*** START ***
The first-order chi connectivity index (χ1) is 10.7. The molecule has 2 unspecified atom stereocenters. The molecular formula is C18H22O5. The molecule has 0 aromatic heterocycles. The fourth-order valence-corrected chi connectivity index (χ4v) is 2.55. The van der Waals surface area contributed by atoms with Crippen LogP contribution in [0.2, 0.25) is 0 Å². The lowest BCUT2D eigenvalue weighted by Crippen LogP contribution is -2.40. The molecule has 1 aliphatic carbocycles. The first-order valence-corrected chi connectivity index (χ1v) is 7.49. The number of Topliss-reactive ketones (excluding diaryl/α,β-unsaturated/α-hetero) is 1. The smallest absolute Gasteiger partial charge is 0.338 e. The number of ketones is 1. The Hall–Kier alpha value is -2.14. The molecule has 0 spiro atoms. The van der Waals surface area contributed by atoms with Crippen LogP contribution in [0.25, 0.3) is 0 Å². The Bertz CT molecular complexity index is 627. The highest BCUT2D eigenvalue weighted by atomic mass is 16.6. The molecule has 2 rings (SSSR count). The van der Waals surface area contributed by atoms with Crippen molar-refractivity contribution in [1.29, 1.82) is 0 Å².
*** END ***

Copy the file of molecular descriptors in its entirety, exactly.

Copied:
The first-order chi connectivity index (χ1) is 10.7. The molecule has 2 unspecified atom stereocenters. The molecular formula is C18H22O5. The molecule has 0 aromatic heterocycles. The fourth-order valence-corrected chi connectivity index (χ4v) is 2.55. The van der Waals surface area contributed by atoms with Crippen LogP contribution in [0.2, 0.25) is 0 Å². The lowest BCUT2D eigenvalue weighted by Crippen LogP contribution is -2.40. The molecule has 1 aliphatic carbocycles. The first-order valence-corrected chi connectivity index (χ1v) is 7.49. The number of Topliss-reactive ketones (excluding diaryl/α,β-unsaturated/α-hetero) is 1. The smallest absolute Gasteiger partial charge is 0.338 e. The number of ketones is 1. The Hall–Kier alpha value is -2.14. The molecule has 0 spiro atoms. The van der Waals surface area contributed by atoms with Crippen LogP contribution in [0.25, 0.3) is 0 Å². The Bertz CT molecular complexity index is 627. The highest BCUT2D eigenvalue weighted by atomic mass is 16.6. The molecule has 2 rings (SSSR count). The van der Waals surface area contributed by atoms with Crippen molar-refractivity contribution in [1.29, 1.82) is 0 Å².